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Sustainability part of the wallpaper at PwC

Professional services giant PwC is determined to avoid silos, and according to consulting partner John Tomac, this means sustainability capability and expertise has trickled into all corners of the business.

Mr Tomac says 10 years ago there was a core sustainability function but now the firm “genuinely goes to market according to industry sectors”, so addressing client needs on a case-by-case basis using a combination of the most appropriate skills and capabilities at hand.

Mr Tomac said that as a result of this structural change, more of the firm is active in addressing these social and environmental outcomes.

The company has gone down this path to “stay relevant” and meet the needs of an evolving customer base. Ten years ago clients were sourcing their regulation and sustainability reporting needs externally, Mr Tomac said. Now that this work has been around for a while it’s now “business as usual” and many clients have developed capabilities in-house.

“We don’t want to think of it in silos, i.e. this is the sustainability team, because as soon as you do that you are like a hammer looking for a nail to hit,” he said.

“What we provide is a multidisciplinary services provision. Instead of just having sustainability practitioners, we say ‘let’s understand what the client’s issues are and then help them navigate them sustainability’. Clients need the multidisciplinary skillsets.”

He said responding to the recently passed modern slavery legislation, for example, will require expertise from all over the business, including human rights and supply chain specialists.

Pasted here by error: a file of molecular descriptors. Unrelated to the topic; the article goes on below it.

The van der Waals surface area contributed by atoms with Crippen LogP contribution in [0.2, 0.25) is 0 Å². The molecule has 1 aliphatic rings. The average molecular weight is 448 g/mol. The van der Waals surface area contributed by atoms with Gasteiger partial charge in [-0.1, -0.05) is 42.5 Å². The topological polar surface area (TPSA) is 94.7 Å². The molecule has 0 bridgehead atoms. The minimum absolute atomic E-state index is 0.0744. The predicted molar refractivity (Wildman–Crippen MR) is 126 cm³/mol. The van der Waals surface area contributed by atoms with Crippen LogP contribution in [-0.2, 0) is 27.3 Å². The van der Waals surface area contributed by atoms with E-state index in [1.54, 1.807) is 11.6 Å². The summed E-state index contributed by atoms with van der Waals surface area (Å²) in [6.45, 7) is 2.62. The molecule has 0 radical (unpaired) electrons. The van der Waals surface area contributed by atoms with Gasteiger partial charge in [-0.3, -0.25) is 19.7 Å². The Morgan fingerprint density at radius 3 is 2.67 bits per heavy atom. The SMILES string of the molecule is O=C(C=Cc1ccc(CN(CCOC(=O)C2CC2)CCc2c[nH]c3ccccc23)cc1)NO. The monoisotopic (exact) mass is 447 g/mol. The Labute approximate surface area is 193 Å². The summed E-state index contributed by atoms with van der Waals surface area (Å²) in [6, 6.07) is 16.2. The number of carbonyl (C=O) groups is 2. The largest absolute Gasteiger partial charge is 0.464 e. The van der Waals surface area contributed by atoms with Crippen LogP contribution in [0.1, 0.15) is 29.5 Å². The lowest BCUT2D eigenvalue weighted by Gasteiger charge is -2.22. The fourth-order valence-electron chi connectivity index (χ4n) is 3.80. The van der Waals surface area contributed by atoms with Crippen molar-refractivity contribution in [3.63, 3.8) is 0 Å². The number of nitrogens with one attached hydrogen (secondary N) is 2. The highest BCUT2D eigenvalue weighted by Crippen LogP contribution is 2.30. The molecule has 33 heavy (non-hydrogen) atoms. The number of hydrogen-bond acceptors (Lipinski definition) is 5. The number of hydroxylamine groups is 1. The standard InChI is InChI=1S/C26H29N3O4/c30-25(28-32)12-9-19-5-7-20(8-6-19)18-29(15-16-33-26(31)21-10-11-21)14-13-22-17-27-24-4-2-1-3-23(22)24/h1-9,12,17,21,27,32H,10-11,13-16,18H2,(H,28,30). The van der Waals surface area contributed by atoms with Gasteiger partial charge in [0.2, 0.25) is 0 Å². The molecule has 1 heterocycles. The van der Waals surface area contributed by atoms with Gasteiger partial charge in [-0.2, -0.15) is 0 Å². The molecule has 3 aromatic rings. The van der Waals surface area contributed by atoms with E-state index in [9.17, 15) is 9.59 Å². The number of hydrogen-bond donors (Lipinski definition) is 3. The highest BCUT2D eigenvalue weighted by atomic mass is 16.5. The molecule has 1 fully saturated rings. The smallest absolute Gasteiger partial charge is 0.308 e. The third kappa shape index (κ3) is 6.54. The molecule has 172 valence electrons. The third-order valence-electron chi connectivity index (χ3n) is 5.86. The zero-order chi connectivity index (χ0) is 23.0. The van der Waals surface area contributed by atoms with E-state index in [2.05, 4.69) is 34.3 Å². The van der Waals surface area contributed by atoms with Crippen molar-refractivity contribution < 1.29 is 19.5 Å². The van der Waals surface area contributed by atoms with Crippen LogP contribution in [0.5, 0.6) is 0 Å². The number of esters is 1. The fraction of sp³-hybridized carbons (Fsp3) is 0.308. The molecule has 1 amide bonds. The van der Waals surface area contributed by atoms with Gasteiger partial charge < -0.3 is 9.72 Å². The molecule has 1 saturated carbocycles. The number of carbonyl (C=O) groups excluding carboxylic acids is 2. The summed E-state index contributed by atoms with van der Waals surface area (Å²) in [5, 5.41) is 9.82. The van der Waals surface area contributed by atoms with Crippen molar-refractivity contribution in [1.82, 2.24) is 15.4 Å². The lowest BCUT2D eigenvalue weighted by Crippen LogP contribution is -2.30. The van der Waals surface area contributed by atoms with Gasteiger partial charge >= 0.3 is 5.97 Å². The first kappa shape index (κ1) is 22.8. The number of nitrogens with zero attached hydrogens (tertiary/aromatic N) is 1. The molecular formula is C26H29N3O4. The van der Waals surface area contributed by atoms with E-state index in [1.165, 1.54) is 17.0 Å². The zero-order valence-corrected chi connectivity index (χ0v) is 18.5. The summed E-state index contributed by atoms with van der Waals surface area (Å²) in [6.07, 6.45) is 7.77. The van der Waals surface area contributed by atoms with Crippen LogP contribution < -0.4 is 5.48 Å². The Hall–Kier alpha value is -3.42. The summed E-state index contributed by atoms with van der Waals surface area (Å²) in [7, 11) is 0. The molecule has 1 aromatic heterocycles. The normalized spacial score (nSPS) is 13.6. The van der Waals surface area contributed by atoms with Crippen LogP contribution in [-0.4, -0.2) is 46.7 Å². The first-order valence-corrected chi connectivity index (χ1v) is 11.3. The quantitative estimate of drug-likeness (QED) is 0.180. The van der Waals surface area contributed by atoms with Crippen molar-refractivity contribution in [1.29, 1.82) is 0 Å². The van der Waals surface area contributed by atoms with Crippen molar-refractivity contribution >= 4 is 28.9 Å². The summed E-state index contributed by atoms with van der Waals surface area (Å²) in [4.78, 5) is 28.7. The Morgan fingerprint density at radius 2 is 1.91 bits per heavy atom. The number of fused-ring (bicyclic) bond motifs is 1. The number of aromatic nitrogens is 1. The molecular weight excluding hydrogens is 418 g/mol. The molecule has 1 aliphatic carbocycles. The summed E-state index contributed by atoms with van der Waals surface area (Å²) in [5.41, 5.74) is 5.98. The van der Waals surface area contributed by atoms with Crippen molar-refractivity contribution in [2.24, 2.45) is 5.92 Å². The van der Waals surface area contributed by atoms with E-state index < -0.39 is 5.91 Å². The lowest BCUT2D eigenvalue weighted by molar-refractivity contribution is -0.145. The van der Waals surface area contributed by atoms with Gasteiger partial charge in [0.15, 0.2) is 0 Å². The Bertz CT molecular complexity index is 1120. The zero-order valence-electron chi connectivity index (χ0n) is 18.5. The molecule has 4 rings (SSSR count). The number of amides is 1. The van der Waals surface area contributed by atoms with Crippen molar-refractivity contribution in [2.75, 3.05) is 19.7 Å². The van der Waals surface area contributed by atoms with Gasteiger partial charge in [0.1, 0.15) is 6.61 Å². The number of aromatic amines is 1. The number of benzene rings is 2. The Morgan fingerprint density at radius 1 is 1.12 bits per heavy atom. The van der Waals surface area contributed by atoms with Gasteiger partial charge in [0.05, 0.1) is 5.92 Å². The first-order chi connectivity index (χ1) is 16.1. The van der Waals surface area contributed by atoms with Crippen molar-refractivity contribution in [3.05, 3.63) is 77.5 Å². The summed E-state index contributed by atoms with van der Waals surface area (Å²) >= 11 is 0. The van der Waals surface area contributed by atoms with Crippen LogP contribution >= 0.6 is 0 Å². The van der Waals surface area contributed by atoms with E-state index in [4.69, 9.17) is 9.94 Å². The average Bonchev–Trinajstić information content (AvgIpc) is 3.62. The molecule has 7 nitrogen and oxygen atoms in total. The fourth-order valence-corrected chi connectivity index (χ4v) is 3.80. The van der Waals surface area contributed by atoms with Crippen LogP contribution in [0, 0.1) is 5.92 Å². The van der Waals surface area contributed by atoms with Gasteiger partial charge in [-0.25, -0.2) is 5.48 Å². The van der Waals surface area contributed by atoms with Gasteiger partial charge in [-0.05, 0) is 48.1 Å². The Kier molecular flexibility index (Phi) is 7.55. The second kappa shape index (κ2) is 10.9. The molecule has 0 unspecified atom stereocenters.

Modern slavery is one of several of emerging business areas. According to Mr Tomac there’s also “activity is the climate and energy space without a doubt”, which is largely driven by investors wanting to understand the risks and opportunities they face.

He said that the firm is tackling this in a number of ways, including scenario-based planning. The company will be watching the energy policy space carefully next year with the federal election to “see what we can do to add value.”

Stakeholder engagement is also a focus area for the company. “One of the biggest areas is the big question of trust, and achieving stakeholder trust and a licence to operate.”

The inquiry into the financial services sector is also driving demand for services.

“This is raising questions about how corporates build and maintain trust in Australia.”

He also said that there is increasing interest in the health and safety space. Here, the company is drawing on tools such as predictive data analytics and expertise such as behavioural insights to ensure people are working more safely.

John Tomac, partner at PwC Australia

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